“It should not be understood that actual blindness was desirable in any way. The Gaelic word rosg couples sight with poetry, for it can mean ‘eye, eyelid, eyesight, an incitement to battle’ and ‘prose or prose writing’. As an adjective, rosgach, it can mean ‘clear-sighted, dawning, wise and knowing’.

“The words are homonyms, but in modern times their meanings have been conflated” and this might suggest that the word could signify “the poetry of vision.”

Purser concludes: “Nonetheless, the relationship between the ‘darkness’ of blindness, inspiration and various abilities such as memorising and musicianship was significant and can perhaps be expressed as a need to look inwards rather than outwards.”

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Most folk thinking of an iconic Blind Poet might imagine Homer, and in Gaelic culture, Ossian. Far beyond the controversy still attached to James Macpherson, Ossian’s presence in the work of artists, composers and poets in Scotland and internationally, insists upon a much larger provenance to the bard and the meaning of his person and his work than English denigrations led by such as Dr Johnson would permit.

The Russian poet Mikhael Lermontov was so drawn to him that his poem, “Ossian’s Grave” strikes a lasting note that goes beyond the cliches of Romanticism. Here’s my version of it: In the Highlands of Scotland I love, Storm clouds curve down on the dark fields and strands, With icy grey mist closing in from above – Here Ossian’s grave still stands.

In dreams my heart races to be there, To deeply breathe in its native air – And from this long-forgotten shrine Take its second life as mine.

And this takes us to the world of dreams. Meg Bateman writes eloquently of this: “In the fifth century, we find both St Patrick and St Brendan inspired by dreams to return to Ireland, St Patrick having escaped from slavery there only a few years previously, and St Brendan having set up a monastery on Eileach an Naoimh in the Garvellachs north of Jura. No doubt the native importance attached to dreams was augmented by their standing in the Bible.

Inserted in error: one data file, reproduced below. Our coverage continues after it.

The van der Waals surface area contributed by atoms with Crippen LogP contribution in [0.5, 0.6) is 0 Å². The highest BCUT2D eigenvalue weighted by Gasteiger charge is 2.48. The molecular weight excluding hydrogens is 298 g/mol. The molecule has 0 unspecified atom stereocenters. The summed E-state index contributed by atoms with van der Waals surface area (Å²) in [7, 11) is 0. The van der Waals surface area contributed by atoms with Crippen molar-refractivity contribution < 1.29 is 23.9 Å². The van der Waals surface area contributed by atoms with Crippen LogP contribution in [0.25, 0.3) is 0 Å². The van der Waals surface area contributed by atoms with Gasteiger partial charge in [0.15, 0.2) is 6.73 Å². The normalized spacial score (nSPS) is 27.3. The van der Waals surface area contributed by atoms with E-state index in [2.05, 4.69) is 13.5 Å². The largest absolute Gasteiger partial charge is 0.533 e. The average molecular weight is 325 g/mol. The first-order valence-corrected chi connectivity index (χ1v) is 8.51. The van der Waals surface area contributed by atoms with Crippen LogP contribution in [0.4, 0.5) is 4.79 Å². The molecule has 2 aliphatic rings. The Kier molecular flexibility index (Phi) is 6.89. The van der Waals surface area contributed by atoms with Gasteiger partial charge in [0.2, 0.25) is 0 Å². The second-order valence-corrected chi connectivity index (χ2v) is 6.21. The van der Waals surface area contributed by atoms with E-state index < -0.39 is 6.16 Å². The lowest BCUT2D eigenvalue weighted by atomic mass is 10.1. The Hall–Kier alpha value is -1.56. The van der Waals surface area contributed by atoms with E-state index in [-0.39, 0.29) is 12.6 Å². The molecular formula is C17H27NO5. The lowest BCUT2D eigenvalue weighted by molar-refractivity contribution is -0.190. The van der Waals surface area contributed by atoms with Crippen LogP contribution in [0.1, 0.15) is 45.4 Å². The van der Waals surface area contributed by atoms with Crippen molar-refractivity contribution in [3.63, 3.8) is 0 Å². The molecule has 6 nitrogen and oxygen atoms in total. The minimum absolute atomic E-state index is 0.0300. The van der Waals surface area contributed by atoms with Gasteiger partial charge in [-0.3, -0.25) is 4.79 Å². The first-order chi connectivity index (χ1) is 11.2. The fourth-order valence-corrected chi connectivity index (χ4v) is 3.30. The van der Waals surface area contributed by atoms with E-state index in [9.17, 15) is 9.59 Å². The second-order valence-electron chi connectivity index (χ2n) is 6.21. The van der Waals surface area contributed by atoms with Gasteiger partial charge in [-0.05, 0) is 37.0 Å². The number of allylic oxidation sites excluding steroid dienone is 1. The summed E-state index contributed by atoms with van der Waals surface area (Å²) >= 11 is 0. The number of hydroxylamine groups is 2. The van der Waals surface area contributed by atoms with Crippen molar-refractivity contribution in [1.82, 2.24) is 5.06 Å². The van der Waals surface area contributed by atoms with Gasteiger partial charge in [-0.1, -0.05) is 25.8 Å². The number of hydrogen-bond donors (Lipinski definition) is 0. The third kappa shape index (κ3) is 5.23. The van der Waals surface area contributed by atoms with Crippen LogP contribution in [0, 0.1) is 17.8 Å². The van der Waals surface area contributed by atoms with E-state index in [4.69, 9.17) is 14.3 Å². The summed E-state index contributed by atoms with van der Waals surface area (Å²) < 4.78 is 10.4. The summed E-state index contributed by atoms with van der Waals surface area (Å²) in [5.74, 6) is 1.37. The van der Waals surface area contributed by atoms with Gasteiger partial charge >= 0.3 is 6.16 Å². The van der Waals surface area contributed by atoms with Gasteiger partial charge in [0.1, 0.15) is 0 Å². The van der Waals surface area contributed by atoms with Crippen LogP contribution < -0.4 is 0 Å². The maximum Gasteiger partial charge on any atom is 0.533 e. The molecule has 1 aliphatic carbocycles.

“Fís Adomnáin (The Vision of Adomnán) from the 10th century purports to be a vision seen by Adamnán on the eve of St John the Baptist’s feast, when he is taken by his guardian angel to see the pains of hell and the seven heavens before he returns to his body to impart his vision to his fellow.”

But there are other possibilities. “A satire composed by Dòmhnall Bàillidh after the acquittal of Patrick Sellar for his part in the Sutherland Clearances includes his dream of the perpetrators being imprisoned and burnt.

With the history of mantic dreams in Gaelic tradition, he hoped it would prove prophetic: “Chunnaic mise bruadar, ’S cha b’ fhuathach leam fhaicinn fhathast, ’S nam faicinn e nam dhùsgadh Bu shùgradh dhomh rim latha.

I saw a dream and I wouldn’t mind seeing it still, and if I could see it when awake, I would be happy all my days.”

It would be good if certain dreams could indeed come true. There are more extreme examples. Meg Bateman tells us: “In later cases of bardic composition, it has been suggested that Sìleas na Ceapaich, Màiri nighean Alasdair Ruaidh and Maighread nighean Lachlainn used starvation as a technique for inducing trance-like states of mind. Mac Mhaighstir Alasdair started composing ‘Birlinn Chlann Raghnaill’ in 1751 lying in the dark under a boat at Lag nam Boitean in Canna, where he was bailie between 1747 and 1752 …

“The evidence cited above goes some way to demonstrating that sensory deprivation played an important part in bardic culture, whether by accident or through deliberate action, and that similar practices continued well into the 16th, 17th and 18th centuries.

“Hearing, taste, touch and, above all, sight were excluded to induce the inner visionary states from which prophecy and art could emerge.”

The National: Alexander Runciman’s depiction of Blind OssianAlexander Runciman’s depiction of Blind Ossian (Image: NQ)

The image of Blind Ossian, far from being an invention of the Celtic revival, may well derive from deliberate practice, and “represent a straightforward continuation of elements which even the most sober of scholars is prepared to associate with druidic sources.”

To quote Norman Shaw: “Experience of wild woods, mountains and wildernesses become portals into the unbroken totality from which our reality is born.”

Algorithms do not come close.